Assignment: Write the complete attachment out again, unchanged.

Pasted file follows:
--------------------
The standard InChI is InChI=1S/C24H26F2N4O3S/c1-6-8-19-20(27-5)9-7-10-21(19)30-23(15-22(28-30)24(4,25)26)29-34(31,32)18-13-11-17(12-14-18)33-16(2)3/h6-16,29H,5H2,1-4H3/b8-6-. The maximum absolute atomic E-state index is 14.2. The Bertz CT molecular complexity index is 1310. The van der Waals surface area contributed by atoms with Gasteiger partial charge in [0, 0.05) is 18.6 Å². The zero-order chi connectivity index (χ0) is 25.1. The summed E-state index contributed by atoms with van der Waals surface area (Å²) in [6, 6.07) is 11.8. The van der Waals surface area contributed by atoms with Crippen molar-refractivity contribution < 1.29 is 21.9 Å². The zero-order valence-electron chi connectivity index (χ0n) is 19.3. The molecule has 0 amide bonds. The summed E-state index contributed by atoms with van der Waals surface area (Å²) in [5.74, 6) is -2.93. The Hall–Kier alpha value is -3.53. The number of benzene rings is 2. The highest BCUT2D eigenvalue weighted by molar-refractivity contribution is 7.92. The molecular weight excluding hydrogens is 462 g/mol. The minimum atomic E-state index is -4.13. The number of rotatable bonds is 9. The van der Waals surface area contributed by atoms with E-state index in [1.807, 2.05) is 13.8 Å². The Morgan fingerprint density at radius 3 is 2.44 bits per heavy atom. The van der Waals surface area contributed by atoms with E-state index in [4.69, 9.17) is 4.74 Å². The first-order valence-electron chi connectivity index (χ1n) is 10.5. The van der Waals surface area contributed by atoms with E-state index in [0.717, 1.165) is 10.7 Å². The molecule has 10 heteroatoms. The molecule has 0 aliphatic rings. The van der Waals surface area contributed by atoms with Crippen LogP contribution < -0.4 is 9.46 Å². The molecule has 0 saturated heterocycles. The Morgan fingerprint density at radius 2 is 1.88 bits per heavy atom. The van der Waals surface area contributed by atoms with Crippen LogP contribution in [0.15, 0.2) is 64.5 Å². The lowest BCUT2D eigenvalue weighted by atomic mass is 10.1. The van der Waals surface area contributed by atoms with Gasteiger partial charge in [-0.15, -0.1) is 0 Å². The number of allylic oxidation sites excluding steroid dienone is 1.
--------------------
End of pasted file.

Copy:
The standard InChI is InChI=1S/C24H26F2N4O3S/c1-6-8-19-20(27-5)9-7-10-21(19)30-23(15-22(28-30)24(4,25)26)29-34(31,32)18-13-11-17(12-14-18)33-16(2)3/h6-16,29H,5H2,1-4H3/b8-6-. The maximum absolute atomic E-state index is 14.2. The Bertz CT molecular complexity index is 1310. The van der Waals surface area contributed by atoms with Gasteiger partial charge in [0, 0.05) is 18.6 Å². The zero-order chi connectivity index (χ0) is 25.1. The summed E-state index contributed by atoms with van der Waals surface area (Å²) in [6, 6.07) is 11.8. The van der Waals surface area contributed by atoms with Crippen molar-refractivity contribution < 1.29 is 21.9 Å². The zero-order valence-electron chi connectivity index (χ0n) is 19.3. The molecule has 0 amide bonds. The summed E-state index contributed by atoms with van der Waals surface area (Å²) in [5.74, 6) is -2.93. The Hall–Kier alpha value is -3.53. The number of benzene rings is 2. The highest BCUT2D eigenvalue weighted by molar-refractivity contribution is 7.92. The molecular weight excluding hydrogens is 462 g/mol. The minimum atomic E-state index is -4.13. The number of rotatable bonds is 9. The van der Waals surface area contributed by atoms with E-state index in [1.807, 2.05) is 13.8 Å². The Morgan fingerprint density at radius 3 is 2.44 bits per heavy atom. The van der Waals surface area contributed by atoms with E-state index in [4.69, 9.17) is 4.74 Å². The first-order valence-electron chi connectivity index (χ1n) is 10.5. The van der Waals surface area contributed by atoms with E-state index in [0.717, 1.165) is 10.7 Å². The molecule has 10 heteroatoms. The molecule has 0 aliphatic rings. The van der Waals surface area contributed by atoms with Crippen LogP contribution < -0.4 is 9.46 Å². The molecule has 0 saturated heterocycles. The Morgan fingerprint density at radius 2 is 1.88 bits per heavy atom. The van der Waals surface area contributed by atoms with Crippen LogP contribution in [0.15, 0.2) is 64.5 Å². The lowest BCUT2D eigenvalue weighted by atomic mass is 10.1. The van der Waals surface area contributed by atoms with Gasteiger partial charge in [-0.15, -0.1) is 0 Å². The number of allylic oxidation sites excluding steroid dienone is 1.